1. First Visit or Assessment. When clients first begin treatment or therapy, their anxiety is often times at an all-time high. They are unsure what to expect and if this will truly help. Therefore, the beginning stages of their therapy and treatment need to be very clear in setting expectations moving forward, and in making sure that they feel understood and listened to. Considerations during this stage include: How were the clients greeted upon their arrive and made to feel welcome? How well did the client feel listened to and understood? To what extent is the client confident in the care plan moving forward? If any decisions need to be made about treatment, how was the client helped to make these decisions and what resources were provided? Setting expectations early in the process is critical to all services, and particularly to trauma-informed care. This can include asking patients directly what is most important to them, their preferences during treatment, and assessing any triggers that could impact future care.

 

  1. A unique part of behavioral health is that treatment can last weeks, months, years or really be never-ending. It’s important that clients feel listened to, respected, and understood throughout treatment. Considerations should include: How well is the client kept informed about their treatment progress and next steps? How well are the client’s unique needs met throughout treatment (this relates back to having their preferences and needs understood from the beginning, in the first visit/assessment stage). Is the client has questions or frustrations during treatment, where do they turn? This has major implications particularly for large organizations. Does the client have a way to voice their opinion or share their frustrations, and to have them resolved? If not, particularly in large organizations where they don’t regularly interact with leadership, they may take their frustrations straight to social media or to the organization’s leadership. Furthermore, client frustrations during treatment can lead to non-compliance or leaving the treatment/program altogether. It may be a simple fix or something that can be resolved, but if clients do not have a way to voice their concerns or have their problem resolved, you may never know about the problem in the first place, and are therefore unable to resolve it.

 

  1. Ending treatment/follow-up. A common challenge in any type of healthcare environment, including behavioral health, is that often times the last interaction clients or patients have with us is the bill that they receive at the end. But we don’t always take time to ensure clients have all of the tools that they need to succeed after treatment, or to follow-up to see how things are going. For patients with long-term challenges with addiction, this is actually one of the most important stages of their treatment. Ensuring they are well-connected to resources to help them managing their addiction long-term, and that they have support systems in place to be successful, is a critical step to promoting long-term success. Considerations during this stage include: How well does the client understand the long-term plan and next steps? In what ways can the client contact us if needs remain or questions arise? How well do we connect the client with resources that they will need to be successful? In what ways can we proactively reach out the clients have they have completed treatment to make sure they have everything that they need?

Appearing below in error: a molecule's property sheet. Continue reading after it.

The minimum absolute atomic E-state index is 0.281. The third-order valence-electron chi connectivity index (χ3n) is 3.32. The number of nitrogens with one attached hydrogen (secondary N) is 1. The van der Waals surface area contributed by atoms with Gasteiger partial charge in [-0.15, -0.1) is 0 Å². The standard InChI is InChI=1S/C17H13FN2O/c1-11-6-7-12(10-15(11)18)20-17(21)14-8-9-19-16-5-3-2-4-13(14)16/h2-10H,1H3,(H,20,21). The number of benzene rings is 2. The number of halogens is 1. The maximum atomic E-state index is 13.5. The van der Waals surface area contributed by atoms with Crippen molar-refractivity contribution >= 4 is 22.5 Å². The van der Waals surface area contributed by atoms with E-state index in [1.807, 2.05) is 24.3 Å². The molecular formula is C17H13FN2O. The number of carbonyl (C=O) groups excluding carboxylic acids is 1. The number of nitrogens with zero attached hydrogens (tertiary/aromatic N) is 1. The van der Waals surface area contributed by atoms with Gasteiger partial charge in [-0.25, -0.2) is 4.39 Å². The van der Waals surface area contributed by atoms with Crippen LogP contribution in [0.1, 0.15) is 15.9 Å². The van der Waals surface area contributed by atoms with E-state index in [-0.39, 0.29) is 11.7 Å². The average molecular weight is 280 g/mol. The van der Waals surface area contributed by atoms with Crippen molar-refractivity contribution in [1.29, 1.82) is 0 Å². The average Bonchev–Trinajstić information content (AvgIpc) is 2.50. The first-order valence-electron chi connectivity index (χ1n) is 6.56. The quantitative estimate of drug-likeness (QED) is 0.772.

So here is an example of what a completed experience map might look like. It’s not so important what the map looks like – there are many types of experience maps and ways of visualizing the key steps in our clients’ experiences. What IS important is that the map is representative of their experience and that it is used to ensure each of the stages are understood and accounted for when we assess our clients needs and how well we are delivering trauma informed care.

Source: http://www.endeavormgmt.com/patient-experience

View the full presentation here: http://www.endeavormgmt.com/wp-content/uploads/2018/04/Behavioral-Health-Client-Experience-Management-Gelb.pdf

So how can you use these concepts when working with clients? There are several ways, depending on your role and resources.